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Office for Metropolitan Architecture

The architecture firm ‘Office for Metropolitan Architecture (OMA)’ was established in London by Rem Koolhaas, Elia and Zoe Zenghelis and Madelon Vriesendorp in 1975. Its aim is to test ideas about contemporary society against actual practice.

From its inception, the firm has played an important role in the international debate on architecture, starting off mainly as a ‘paper architect’ by giving lectures, taking part in competitions and producing publications such as the influential ‘Delirious New York: A Retroactive Manifesto for Manhattan’ in 1978.

It was the competition entry for the expansion of the Dutch parliament building in The Hague and the assignments this gave rise to that prompted Koolhaas to move the firm to Rotterdam in 1978. The first projects to be completed were the urban design for IJ-plein in Amsterdam-Noord (1986) and the Netherlands Dance Theatre in The Hague (1987). Despite admiring jury reports, OMA did not win the commissions for building the city hall in The Hague (1986) or the Netherlands Architecture Institute in Rotterdam (1988). The firm had its international breakthrough with the Kunsthal art museum in Rotterdam (1987).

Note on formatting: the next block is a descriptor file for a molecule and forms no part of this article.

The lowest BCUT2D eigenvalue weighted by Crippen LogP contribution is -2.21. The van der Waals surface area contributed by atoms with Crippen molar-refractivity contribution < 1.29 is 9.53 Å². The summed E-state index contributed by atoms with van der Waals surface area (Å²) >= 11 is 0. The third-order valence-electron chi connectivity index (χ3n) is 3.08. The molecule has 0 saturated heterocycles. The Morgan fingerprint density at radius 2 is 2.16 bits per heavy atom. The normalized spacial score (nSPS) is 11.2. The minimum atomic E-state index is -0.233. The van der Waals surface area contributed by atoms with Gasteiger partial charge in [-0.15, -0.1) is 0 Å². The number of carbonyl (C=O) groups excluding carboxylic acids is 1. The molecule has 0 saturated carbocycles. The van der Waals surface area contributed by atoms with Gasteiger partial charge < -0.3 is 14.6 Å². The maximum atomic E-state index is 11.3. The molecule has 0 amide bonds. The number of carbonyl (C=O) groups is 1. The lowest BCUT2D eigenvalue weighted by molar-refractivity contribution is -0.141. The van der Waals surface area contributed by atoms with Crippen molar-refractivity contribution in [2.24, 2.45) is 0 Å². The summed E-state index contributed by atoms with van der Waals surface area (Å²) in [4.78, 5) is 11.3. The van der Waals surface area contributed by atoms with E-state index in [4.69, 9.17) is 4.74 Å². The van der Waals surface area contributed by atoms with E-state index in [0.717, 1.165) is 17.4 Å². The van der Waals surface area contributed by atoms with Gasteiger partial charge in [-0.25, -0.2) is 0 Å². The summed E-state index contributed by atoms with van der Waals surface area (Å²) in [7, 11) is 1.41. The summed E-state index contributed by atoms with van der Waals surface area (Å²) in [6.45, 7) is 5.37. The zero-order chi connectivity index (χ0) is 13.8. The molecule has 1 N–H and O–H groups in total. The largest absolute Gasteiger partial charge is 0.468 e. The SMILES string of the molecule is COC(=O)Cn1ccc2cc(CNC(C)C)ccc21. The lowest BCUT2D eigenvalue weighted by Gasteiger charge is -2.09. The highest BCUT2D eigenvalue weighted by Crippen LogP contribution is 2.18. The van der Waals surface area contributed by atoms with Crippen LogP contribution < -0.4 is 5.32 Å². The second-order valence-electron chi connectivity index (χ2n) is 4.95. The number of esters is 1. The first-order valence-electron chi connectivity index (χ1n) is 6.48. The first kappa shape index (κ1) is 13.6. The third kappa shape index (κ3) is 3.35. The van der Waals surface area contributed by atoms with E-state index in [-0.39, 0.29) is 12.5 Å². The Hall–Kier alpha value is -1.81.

By the late 1980s and early 1990s, the firm was taking part in several prestigious competitions abroad: the Très Grande Bibliothèque (‘Very Big Library’) in 1989 and the Jussieu library in 1993, both in Paris, and the Zentrum für Kunst und Medientechnologie (Centre for Art and Media) in Karlsruhe, Germany, in 1989. Even though the designs were not realised, due to their innovative character they were nonetheless of key importance. Moreover, they show Koolhaas’s love of grand-scale complex buildings.

Gradually, the firm extended its field of activity, particularly to Asia (CCTV) and the USA, with projects for Prada in New York, San Francisco and Los Angeles, Seattle public library and McCormick Tribune Campus of the IIT (University of Chicago). OMA has offices in Rotterdam, Hong Kong, Beijing and New York.

Rem Koolhaas and OMA have won several prizes, including the Pritzker Architecture Prize in 2000 and the Royal Gold Medal of the Royal Institute of British Architects (RIBA) in 2006. OMA’s counterpart is AMO, a think tank for all activities that transcend the borders of architecture.

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